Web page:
Virginia Woolfe's "Orlando" uses both humor and tragedy to observe humanity's often absurd and eccentric superficial constructions, both of class and gender. Woolfe creates the distinctions between male and female but continuously shatters them to reveal the illusions we create about gender.
As George Meredith suggests, comedy is created when "The comic poet dares to show us men and women coming to this mutual likeness" (15). Woolfe, however, goes beyond simply bringing men and women together as equals; she blends them together as one androgynous individual, the effect of which causes us to laugh at the artificial way in which society attempts to define gender. After Orlando's matter-of-fact reaction to discovering he is a woman, the narrator with tongue-in-cheek explains how reasonable such a transformation is despite people's desire to define it as abnormal: "Many people, taking this into account, and holding that such a change of sex is against nature, have been at great pains to prove (1) that Orlando has always been a woman, (2) that Orlando is at this moment a man. Let b...
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- Clothing and Gender in Virginia Woolf's Orlando In her novel Orlando, Virginia Woolf tells the story of a man who one night mysteriously becomes a woman. By shrouding Orlando's actual gender change in a mysterious religious rite, we readers are pressured to not question the actual mechanics of the change but rather to focus on its consequences. In doing this, we are invited to answer one of the fundamental questions of our lives, a question that we so often ignore because it seems so very basic - what is a man.... [tags: Virginia Woolf Orlando Essays]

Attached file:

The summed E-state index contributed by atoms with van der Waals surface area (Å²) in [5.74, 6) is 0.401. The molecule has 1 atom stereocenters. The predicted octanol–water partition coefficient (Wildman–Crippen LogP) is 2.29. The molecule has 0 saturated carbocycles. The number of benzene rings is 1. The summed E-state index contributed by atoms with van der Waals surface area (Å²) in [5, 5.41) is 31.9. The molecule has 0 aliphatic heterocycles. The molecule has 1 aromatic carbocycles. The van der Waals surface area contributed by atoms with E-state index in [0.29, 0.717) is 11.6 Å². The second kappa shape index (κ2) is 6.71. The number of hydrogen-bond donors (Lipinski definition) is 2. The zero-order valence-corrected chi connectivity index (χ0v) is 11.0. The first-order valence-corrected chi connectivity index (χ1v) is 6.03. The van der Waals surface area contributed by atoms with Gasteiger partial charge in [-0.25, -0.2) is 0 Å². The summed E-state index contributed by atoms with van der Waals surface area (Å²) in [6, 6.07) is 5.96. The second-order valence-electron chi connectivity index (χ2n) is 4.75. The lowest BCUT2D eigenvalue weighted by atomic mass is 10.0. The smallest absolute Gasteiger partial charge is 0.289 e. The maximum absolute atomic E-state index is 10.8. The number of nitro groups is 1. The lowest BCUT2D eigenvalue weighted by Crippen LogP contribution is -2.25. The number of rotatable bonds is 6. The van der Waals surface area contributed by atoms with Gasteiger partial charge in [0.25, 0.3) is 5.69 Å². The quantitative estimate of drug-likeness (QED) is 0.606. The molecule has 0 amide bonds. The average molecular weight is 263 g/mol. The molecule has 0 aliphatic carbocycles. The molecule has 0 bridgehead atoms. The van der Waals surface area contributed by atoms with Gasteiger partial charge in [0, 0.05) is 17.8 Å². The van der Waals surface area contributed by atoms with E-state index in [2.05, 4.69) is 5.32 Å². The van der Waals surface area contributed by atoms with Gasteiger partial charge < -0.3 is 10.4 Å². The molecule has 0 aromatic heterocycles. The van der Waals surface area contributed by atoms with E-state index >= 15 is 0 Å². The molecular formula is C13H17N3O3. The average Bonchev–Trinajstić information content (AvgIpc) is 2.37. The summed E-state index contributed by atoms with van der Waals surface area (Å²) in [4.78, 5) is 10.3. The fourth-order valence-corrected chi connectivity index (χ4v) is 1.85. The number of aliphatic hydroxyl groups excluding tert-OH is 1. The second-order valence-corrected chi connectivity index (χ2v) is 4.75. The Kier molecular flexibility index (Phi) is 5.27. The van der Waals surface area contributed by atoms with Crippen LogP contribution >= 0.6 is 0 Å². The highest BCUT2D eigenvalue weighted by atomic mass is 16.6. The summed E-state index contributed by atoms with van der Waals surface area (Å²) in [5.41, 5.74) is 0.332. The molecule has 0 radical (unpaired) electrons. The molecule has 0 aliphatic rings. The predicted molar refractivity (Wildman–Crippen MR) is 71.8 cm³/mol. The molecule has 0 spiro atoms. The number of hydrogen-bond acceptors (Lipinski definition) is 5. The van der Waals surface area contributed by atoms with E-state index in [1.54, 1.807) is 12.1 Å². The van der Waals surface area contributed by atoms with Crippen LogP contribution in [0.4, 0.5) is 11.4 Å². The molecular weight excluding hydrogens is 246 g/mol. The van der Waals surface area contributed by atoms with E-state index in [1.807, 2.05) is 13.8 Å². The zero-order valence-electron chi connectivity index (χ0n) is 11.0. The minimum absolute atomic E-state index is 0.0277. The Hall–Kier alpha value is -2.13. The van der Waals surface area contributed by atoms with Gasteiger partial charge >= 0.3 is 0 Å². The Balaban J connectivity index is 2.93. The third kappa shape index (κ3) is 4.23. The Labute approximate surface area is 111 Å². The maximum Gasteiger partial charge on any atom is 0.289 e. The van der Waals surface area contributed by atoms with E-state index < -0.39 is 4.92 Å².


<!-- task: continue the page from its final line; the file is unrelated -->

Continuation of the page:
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- Virginia Woolf's Orlando and the Relationship between Virginia and Vita It has been said the novel Orlando is the longest love-letter ever written; a celebration of the bond between women. The relationship between Virginia Woolf and Vita Sackville-West is well documented and known to have been intimate. That Virginia was passionate and giddy about her relationship with Vita is also known and displayed in Orlando. But Orlando also offers a rare intimate glimpse into the mind of Virginia Woolf. An unselfconscious work, it reveals her mind, talent at play.... [tags: Virginia Woolf Orlando Essays]
2738 words (7.8 pages)
- Orlando by Virginia Woolf The first time I read Orlando by Virginia Woolf, I was very confused. It seemed that the book was about time travel, as if Orlando was like Dr. Who or Sam Beckett from Quantum Leap. Then the lead character changes gender and decades so effortlessly without any explanation or alarm. Upon further investigation, I realized how interesting Orlando and Virginia Woolf really were, especially for the time period. The plot context doesn’t really necessarily matter. Like Roger Ebert writes in Chicago Sun-Times, "it is not about a story or a plot, but about a vision of human existence." Woolf wrote this faux-biography as playful fun and without too much seriousness.... [tags: Gender, Sex, Gender role, Virginia Woolf]
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- With everything in life we have the good and bad, the easy and the hard, the weak and the strong, or the smart and the ignorant. The symbol of life is like a great big ying yang sign. Sometimes women have a greater advantage over men on certain things just as men have an advantage over women on other things. Virginia Woolf shows us in her novel Orlando, that there are advantages and disadvantages in being either man or women. She used a fictional character named Orlando who goes back and forth, trying to reason with the fact that he became a woman and had to live in a society where men ruled and women had many more restrictions and expectations than men did.... [tags: Woman, Gender, Elizabeth II of the United Kingdom]